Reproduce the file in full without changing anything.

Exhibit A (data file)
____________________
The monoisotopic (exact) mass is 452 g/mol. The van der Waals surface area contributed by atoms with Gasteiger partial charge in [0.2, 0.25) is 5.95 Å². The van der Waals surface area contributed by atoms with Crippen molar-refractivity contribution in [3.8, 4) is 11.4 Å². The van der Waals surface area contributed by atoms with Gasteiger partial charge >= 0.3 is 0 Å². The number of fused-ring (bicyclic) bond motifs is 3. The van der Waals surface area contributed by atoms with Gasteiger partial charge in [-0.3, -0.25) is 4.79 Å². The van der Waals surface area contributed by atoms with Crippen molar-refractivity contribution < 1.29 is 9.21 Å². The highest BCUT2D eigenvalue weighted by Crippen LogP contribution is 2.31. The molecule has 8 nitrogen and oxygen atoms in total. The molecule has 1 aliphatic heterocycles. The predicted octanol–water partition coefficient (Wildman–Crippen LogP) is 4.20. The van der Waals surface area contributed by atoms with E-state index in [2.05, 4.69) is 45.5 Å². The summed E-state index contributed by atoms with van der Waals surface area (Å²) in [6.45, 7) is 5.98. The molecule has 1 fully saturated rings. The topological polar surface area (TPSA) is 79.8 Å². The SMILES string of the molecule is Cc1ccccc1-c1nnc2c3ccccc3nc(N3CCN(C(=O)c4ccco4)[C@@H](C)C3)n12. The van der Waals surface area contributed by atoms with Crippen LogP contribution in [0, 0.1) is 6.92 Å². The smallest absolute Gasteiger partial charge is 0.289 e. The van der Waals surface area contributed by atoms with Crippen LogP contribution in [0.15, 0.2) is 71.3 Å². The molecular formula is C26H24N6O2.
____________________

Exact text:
The monoisotopic (exact) mass is 452 g/mol. The van der Waals surface area contributed by atoms with Gasteiger partial charge in [0.2, 0.25) is 5.95 Å². The van der Waals surface area contributed by atoms with Crippen molar-refractivity contribution in [3.8, 4) is 11.4 Å². The van der Waals surface area contributed by atoms with Gasteiger partial charge >= 0.3 is 0 Å². The number of fused-ring (bicyclic) bond motifs is 3. The van der Waals surface area contributed by atoms with Gasteiger partial charge in [-0.3, -0.25) is 4.79 Å². The van der Waals surface area contributed by atoms with Crippen molar-refractivity contribution < 1.29 is 9.21 Å². The highest BCUT2D eigenvalue weighted by Crippen LogP contribution is 2.31. The molecule has 8 nitrogen and oxygen atoms in total. The molecule has 1 aliphatic heterocycles. The predicted octanol–water partition coefficient (Wildman–Crippen LogP) is 4.20. The van der Waals surface area contributed by atoms with E-state index in [2.05, 4.69) is 45.5 Å². The summed E-state index contributed by atoms with van der Waals surface area (Å²) in [6.45, 7) is 5.98. The molecule has 1 fully saturated rings. The topological polar surface area (TPSA) is 79.8 Å². The SMILES string of the molecule is Cc1ccccc1-c1nnc2c3ccccc3nc(N3CCN(C(=O)c4ccco4)[C@@H](C)C3)n12. The van der Waals surface area contributed by atoms with Crippen LogP contribution in [0, 0.1) is 6.92 Å². The smallest absolute Gasteiger partial charge is 0.289 e. The van der Waals surface area contributed by atoms with Crippen LogP contribution in [0.15, 0.2) is 71.3 Å². The molecular formula is C26H24N6O2.